A SMALL VICTORIAN BOX AND COVER COVERED IN SEALING WAX IMPRESSIONS, MADE BY JULIA DYSART, LONDONDERRY, 1842
rectangular, the box of card covered in a collection of motto and other sentimental seal impressions, including one inscribed 'Bellarena', the underside inscribed, the interior containing a similarly inscribed card, 8.5cm long; together with a burr wood snuff box and a lacquered foiled bois durci snuff box, second quarter 19th century, both oblong, the burr wood example with nacre cartouche, bois durci example with gilt-metal foliate thumbpiece and shield cartouche, 9cm and 11cm respectively; and a small glass seal, oval, engraved with two lines of music
The inscription reads: 'For Miss Tyndal with / Julia Dysart's affectn love / May 10th 1842 / Londonderry'
Despite unusually scant recordings of Julia Dysart, John Culme, though extraordinary detective skills, using a variety of death notices, census records and other arcane means, has managed to trace her life as follows:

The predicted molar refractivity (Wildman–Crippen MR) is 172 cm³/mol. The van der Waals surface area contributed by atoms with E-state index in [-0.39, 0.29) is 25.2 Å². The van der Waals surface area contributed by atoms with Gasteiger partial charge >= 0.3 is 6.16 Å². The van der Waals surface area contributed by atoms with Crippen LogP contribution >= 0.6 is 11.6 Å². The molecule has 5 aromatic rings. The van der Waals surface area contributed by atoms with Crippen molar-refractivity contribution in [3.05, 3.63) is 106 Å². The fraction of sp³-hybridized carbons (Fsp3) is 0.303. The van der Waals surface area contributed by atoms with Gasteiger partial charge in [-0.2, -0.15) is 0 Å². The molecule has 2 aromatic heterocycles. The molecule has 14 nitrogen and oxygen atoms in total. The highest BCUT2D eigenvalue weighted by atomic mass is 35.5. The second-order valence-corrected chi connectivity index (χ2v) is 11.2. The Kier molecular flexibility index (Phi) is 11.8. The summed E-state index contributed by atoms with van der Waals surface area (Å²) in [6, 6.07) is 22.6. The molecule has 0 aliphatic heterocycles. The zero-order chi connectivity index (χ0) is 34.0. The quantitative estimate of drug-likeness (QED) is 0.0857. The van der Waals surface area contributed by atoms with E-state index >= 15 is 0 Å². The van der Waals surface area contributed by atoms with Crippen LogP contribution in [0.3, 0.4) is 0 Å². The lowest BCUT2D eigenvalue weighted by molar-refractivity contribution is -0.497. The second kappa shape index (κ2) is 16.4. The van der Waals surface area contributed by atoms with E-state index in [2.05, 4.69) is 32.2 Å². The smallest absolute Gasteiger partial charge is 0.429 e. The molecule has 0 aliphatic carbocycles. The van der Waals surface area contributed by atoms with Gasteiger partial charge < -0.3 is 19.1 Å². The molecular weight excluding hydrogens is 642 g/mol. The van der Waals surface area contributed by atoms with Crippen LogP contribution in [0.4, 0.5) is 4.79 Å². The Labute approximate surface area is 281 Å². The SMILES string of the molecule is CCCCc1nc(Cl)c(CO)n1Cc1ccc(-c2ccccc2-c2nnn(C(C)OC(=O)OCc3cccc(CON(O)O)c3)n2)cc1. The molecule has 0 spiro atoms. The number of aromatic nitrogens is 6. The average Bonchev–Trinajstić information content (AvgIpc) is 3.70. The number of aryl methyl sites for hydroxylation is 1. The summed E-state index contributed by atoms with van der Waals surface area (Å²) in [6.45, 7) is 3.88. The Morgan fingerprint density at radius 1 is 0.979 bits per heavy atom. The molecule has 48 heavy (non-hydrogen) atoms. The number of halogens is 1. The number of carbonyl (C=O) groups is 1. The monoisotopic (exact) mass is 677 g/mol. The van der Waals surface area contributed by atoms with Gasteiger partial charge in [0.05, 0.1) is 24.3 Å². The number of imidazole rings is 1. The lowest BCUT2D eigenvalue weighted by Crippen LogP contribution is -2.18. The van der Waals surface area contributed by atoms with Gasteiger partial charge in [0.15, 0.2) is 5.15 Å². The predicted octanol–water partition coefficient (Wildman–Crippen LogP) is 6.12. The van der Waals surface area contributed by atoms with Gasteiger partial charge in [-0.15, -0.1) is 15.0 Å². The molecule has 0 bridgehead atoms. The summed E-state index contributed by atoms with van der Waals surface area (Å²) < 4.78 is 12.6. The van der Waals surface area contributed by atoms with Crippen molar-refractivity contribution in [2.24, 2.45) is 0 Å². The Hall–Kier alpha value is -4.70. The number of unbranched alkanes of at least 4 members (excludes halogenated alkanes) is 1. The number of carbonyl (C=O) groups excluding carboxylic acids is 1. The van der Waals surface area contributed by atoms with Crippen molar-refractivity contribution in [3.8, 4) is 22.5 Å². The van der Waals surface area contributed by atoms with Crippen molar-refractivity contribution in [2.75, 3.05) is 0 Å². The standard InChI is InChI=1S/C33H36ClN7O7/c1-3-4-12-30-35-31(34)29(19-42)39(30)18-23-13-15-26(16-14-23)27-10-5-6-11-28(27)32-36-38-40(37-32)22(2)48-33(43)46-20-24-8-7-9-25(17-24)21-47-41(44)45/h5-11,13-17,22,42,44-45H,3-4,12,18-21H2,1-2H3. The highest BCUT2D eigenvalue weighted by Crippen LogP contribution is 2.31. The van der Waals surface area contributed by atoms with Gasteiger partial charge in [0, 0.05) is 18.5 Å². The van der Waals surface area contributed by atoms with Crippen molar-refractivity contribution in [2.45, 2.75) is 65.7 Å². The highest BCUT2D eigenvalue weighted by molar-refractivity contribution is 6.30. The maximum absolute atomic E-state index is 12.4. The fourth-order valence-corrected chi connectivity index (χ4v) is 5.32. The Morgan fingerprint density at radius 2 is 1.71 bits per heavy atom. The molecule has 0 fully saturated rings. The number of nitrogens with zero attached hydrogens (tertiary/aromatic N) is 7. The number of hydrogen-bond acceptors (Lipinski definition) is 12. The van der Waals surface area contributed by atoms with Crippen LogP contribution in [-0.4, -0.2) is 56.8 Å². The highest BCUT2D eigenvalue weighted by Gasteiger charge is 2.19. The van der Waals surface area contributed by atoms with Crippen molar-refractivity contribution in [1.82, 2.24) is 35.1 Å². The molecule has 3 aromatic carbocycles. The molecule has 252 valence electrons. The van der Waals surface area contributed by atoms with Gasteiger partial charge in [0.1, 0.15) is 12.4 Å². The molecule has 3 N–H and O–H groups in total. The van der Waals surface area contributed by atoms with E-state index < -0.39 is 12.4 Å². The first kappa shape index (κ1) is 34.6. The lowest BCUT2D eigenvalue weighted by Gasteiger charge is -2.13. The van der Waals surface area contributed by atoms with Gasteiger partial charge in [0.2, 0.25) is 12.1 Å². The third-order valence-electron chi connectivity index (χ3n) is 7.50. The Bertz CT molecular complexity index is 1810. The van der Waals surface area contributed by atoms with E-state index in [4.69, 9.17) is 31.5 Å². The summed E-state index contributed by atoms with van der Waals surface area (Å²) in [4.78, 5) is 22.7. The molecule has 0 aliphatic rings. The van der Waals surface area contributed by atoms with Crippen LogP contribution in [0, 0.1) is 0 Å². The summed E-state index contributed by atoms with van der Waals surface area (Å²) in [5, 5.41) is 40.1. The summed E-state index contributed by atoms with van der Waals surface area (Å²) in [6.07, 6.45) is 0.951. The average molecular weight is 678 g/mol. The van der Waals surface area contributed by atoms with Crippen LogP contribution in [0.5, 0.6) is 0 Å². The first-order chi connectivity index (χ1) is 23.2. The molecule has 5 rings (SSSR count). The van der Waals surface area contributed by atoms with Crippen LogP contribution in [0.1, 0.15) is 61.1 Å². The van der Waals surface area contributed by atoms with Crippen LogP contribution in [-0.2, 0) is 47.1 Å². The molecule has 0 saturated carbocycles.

Julia Dysart (1816?-1902) was one of a number of children born to John Dysart (1775-1864), a JP and three times mayor of Londonderry and his wife Esther (née Kennedy, 1783?-1862). Around the same time Julia was bestowing her affections on Miss Tyndal, with the gift of this box, another person was cruelly misleading her about his. Samuel Montgomery was a member of the local gentry and a cleric and in 'About 1843 he proposed to a handsome, dark-eyed, vivacious girl, a Miss Julia Dysart who lived in Moville. She accepted him . . . The fear overtook him and he backed out. For a parson of his generation this was a most serious matter and eventually, in order to avoid legal action for breach of promise, he had to pay the Dysarts £1,200 . . .' (Brian Montgomery, A Field Marshal in the Family, London, 1973, reprinted Barnsley, 2010, p. 21). Rev. Samuel Montgomery (d. 1874) was the uncle of Field Marshal Bernard Law Montgomery, 1st Viscount Montgomery of Alamein. Shortly after this in December 1846, her sister, Annie, was married by the Lord Bishop in St Columb's Cathedral, Londonderry, to William Hewitt Griffin. The couple, together with Julia, went to Canada, but Annie died in February 1853 and was buried in Pentland Cemetery, Lennox and Addington County, Ontario. Julia then married her sister's husband and had a son by him, Henry 'Harry' Hewitt Griffin (1855?-1918). Her husband (later recorded as Major William Hewitt Griffin B.A. T.C.D., J.P., &c., Assistant Adjutant-General) sadly died in Canada in 1866 and was buried next to his first wife. The widowed Julia and her son returned to England, where by 1891 they are recorded as living at 'St Oswald's', Norroy Road, Putney, London, where she died in 1902. Her son, H.H. Griffin, was editor of Bicycling News in 1885, sometime director of the New Beeston Cycle Co. and editor of The Wheelman and Motor Car Weekly.
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